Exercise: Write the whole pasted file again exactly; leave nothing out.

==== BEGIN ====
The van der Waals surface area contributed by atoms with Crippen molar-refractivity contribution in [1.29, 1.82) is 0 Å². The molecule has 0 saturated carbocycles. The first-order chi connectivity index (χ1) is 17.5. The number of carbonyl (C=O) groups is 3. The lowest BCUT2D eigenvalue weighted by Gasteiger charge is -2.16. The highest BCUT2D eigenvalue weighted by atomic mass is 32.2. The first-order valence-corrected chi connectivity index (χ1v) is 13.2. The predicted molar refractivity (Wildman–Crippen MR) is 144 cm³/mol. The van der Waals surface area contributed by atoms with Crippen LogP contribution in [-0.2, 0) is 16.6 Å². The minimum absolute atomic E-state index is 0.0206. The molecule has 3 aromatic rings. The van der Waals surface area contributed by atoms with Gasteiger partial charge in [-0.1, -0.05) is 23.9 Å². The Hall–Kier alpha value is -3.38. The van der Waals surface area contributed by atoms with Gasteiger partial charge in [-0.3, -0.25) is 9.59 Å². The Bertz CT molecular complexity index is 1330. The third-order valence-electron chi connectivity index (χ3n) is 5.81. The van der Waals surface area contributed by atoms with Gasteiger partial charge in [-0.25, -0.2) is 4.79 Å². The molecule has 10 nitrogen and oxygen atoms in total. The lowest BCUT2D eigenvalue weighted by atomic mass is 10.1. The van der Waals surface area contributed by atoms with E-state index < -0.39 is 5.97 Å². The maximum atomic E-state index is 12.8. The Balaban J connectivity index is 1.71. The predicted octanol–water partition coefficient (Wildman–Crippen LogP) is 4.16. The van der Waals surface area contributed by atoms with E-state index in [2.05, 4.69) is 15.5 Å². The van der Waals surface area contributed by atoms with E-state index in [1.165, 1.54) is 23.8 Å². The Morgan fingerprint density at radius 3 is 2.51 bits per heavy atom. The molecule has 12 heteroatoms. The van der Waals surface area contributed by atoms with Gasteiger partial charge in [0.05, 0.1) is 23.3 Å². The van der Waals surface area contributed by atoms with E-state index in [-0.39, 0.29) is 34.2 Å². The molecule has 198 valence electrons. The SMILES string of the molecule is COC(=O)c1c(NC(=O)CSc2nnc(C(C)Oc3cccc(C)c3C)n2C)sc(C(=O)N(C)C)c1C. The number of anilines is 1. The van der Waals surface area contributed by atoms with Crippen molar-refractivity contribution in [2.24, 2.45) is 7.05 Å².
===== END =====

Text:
The van der Waals surface area contributed by atoms with Crippen molar-refractivity contribution in [1.29, 1.82) is 0 Å². The molecule has 0 saturated carbocycles. The first-order chi connectivity index (χ1) is 17.5. The number of carbonyl (C=O) groups is 3. The lowest BCUT2D eigenvalue weighted by Gasteiger charge is -2.16. The highest BCUT2D eigenvalue weighted by atomic mass is 32.2. The first-order valence-corrected chi connectivity index (χ1v) is 13.2. The predicted molar refractivity (Wildman–Crippen MR) is 144 cm³/mol. The van der Waals surface area contributed by atoms with Crippen LogP contribution in [-0.2, 0) is 16.6 Å². The minimum absolute atomic E-state index is 0.0206. The molecule has 3 aromatic rings. The van der Waals surface area contributed by atoms with Gasteiger partial charge in [-0.1, -0.05) is 23.9 Å². The Hall–Kier alpha value is -3.38. The van der Waals surface area contributed by atoms with Gasteiger partial charge in [-0.3, -0.25) is 9.59 Å². The Bertz CT molecular complexity index is 1330. The third-order valence-electron chi connectivity index (χ3n) is 5.81. The van der Waals surface area contributed by atoms with Gasteiger partial charge in [-0.25, -0.2) is 4.79 Å². The molecule has 10 nitrogen and oxygen atoms in total. The lowest BCUT2D eigenvalue weighted by atomic mass is 10.1. The van der Waals surface area contributed by atoms with E-state index < -0.39 is 5.97 Å². The maximum atomic E-state index is 12.8. The Balaban J connectivity index is 1.71. The predicted octanol–water partition coefficient (Wildman–Crippen LogP) is 4.16. The van der Waals surface area contributed by atoms with E-state index in [2.05, 4.69) is 15.5 Å². The van der Waals surface area contributed by atoms with E-state index in [1.165, 1.54) is 23.8 Å². The Morgan fingerprint density at radius 3 is 2.51 bits per heavy atom. The molecule has 12 heteroatoms. The van der Waals surface area contributed by atoms with Gasteiger partial charge in [0.05, 0.1) is 23.3 Å². The van der Waals surface area contributed by atoms with E-state index in [-0.39, 0.29) is 34.2 Å². The molecule has 198 valence electrons. The SMILES string of the molecule is COC(=O)c1c(NC(=O)CSc2nnc(C(C)Oc3cccc(C)c3C)n2C)sc(C(=O)N(C)C)c1C. The number of anilines is 1. The van der Waals surface area contributed by atoms with Crippen molar-refractivity contribution in [2.24, 2.45) is 7.05 Å².